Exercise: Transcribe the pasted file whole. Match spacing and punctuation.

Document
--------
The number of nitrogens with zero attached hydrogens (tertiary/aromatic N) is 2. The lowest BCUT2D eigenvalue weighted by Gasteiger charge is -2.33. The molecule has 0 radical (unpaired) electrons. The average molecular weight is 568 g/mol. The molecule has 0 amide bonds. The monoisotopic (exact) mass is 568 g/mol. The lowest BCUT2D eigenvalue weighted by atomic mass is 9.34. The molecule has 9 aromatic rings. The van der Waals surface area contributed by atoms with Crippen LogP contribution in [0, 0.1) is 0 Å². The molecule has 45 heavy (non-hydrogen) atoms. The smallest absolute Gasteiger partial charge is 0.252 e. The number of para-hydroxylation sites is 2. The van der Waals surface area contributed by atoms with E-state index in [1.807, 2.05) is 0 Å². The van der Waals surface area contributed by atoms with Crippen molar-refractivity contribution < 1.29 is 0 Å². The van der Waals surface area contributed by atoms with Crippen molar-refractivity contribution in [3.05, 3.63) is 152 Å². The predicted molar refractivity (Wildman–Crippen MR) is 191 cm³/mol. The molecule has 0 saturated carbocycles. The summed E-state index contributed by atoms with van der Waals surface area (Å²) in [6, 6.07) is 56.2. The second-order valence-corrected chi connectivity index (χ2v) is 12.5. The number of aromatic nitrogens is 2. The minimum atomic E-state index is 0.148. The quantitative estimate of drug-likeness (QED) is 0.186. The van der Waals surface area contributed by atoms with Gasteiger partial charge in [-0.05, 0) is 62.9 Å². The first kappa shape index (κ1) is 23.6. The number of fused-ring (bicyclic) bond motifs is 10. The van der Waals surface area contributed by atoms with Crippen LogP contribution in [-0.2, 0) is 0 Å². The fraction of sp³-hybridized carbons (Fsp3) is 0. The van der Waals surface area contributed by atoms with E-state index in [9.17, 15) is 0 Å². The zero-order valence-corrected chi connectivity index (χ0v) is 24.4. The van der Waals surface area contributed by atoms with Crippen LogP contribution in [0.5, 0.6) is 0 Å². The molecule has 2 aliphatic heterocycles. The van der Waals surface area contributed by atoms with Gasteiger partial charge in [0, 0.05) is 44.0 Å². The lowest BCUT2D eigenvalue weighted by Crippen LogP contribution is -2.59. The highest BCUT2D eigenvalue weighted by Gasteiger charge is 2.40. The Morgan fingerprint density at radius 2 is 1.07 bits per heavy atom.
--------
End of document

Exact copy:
The number of nitrogens with zero attached hydrogens (tertiary/aromatic N) is 2. The lowest BCUT2D eigenvalue weighted by Gasteiger charge is -2.33. The molecule has 0 radical (unpaired) electrons. The average molecular weight is 568 g/mol. The molecule has 0 amide bonds. The monoisotopic (exact) mass is 568 g/mol. The lowest BCUT2D eigenvalue weighted by atomic mass is 9.34. The molecule has 9 aromatic rings. The van der Waals surface area contributed by atoms with Crippen LogP contribution in [0, 0.1) is 0 Å². The molecule has 45 heavy (non-hydrogen) atoms. The smallest absolute Gasteiger partial charge is 0.252 e. The number of para-hydroxylation sites is 2. The van der Waals surface area contributed by atoms with E-state index in [1.807, 2.05) is 0 Å². The van der Waals surface area contributed by atoms with Crippen molar-refractivity contribution < 1.29 is 0 Å². The van der Waals surface area contributed by atoms with Crippen molar-refractivity contribution in [3.05, 3.63) is 152 Å². The predicted molar refractivity (Wildman–Crippen MR) is 191 cm³/mol. The molecule has 0 saturated carbocycles. The summed E-state index contributed by atoms with van der Waals surface area (Å²) in [6, 6.07) is 56.2. The second-order valence-corrected chi connectivity index (χ2v) is 12.5. The number of aromatic nitrogens is 2. The minimum atomic E-state index is 0.148. The quantitative estimate of drug-likeness (QED) is 0.186. The van der Waals surface area contributed by atoms with Gasteiger partial charge in [-0.05, 0) is 62.9 Å². The first kappa shape index (κ1) is 23.6. The number of fused-ring (bicyclic) bond motifs is 10. The van der Waals surface area contributed by atoms with Crippen LogP contribution in [-0.2, 0) is 0 Å². The fraction of sp³-hybridized carbons (Fsp3) is 0. The van der Waals surface area contributed by atoms with E-state index in [9.17, 15) is 0 Å². The zero-order valence-corrected chi connectivity index (χ0v) is 24.4. The van der Waals surface area contributed by atoms with Crippen LogP contribution in [0.5, 0.6) is 0 Å². The molecule has 2 aliphatic heterocycles. The van der Waals surface area contributed by atoms with Gasteiger partial charge in [0, 0.05) is 44.0 Å². The lowest BCUT2D eigenvalue weighted by Crippen LogP contribution is -2.59. The highest BCUT2D eigenvalue weighted by Gasteiger charge is 2.40. The Morgan fingerprint density at radius 2 is 1.07 bits per heavy atom.